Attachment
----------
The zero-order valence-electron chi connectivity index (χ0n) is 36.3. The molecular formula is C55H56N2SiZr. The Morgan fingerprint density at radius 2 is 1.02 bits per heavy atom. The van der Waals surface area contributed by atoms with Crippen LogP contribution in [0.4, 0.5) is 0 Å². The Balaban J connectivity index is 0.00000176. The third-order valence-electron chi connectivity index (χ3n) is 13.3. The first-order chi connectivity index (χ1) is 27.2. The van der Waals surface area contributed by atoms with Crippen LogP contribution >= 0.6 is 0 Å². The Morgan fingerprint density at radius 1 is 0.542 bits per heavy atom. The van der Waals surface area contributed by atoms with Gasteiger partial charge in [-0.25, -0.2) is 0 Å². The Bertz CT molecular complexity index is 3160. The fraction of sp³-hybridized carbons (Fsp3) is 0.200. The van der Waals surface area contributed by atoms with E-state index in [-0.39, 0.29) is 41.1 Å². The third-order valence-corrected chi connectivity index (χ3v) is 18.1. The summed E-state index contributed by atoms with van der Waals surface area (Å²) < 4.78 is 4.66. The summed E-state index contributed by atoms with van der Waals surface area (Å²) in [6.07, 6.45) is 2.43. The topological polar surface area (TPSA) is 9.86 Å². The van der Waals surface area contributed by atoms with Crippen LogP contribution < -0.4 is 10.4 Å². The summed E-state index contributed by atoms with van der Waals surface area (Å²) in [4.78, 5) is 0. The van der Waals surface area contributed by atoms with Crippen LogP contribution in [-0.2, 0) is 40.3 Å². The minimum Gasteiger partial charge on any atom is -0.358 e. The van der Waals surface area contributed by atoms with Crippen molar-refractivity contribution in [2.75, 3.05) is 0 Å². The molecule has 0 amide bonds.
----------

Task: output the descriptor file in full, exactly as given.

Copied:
The zero-order valence-electron chi connectivity index (χ0n) is 36.3. The molecular formula is C55H56N2SiZr. The Morgan fingerprint density at radius 2 is 1.02 bits per heavy atom. The van der Waals surface area contributed by atoms with Crippen LogP contribution in [0.4, 0.5) is 0 Å². The Balaban J connectivity index is 0.00000176. The third-order valence-electron chi connectivity index (χ3n) is 13.3. The first-order chi connectivity index (χ1) is 27.2. The van der Waals surface area contributed by atoms with Crippen LogP contribution >= 0.6 is 0 Å². The Morgan fingerprint density at radius 1 is 0.542 bits per heavy atom. The van der Waals surface area contributed by atoms with Gasteiger partial charge in [-0.25, -0.2) is 0 Å². The Bertz CT molecular complexity index is 3160. The fraction of sp³-hybridized carbons (Fsp3) is 0.200. The van der Waals surface area contributed by atoms with E-state index in [-0.39, 0.29) is 41.1 Å². The third-order valence-corrected chi connectivity index (χ3v) is 18.1. The summed E-state index contributed by atoms with van der Waals surface area (Å²) < 4.78 is 4.66. The summed E-state index contributed by atoms with van der Waals surface area (Å²) in [6.07, 6.45) is 2.43. The topological polar surface area (TPSA) is 9.86 Å². The van der Waals surface area contributed by atoms with Crippen LogP contribution < -0.4 is 10.4 Å². The summed E-state index contributed by atoms with van der Waals surface area (Å²) in [4.78, 5) is 0. The van der Waals surface area contributed by atoms with Crippen LogP contribution in [-0.2, 0) is 40.3 Å². The minimum Gasteiger partial charge on any atom is -0.358 e. The van der Waals surface area contributed by atoms with Crippen molar-refractivity contribution in [2.75, 3.05) is 0 Å². The molecule has 0 amide bonds.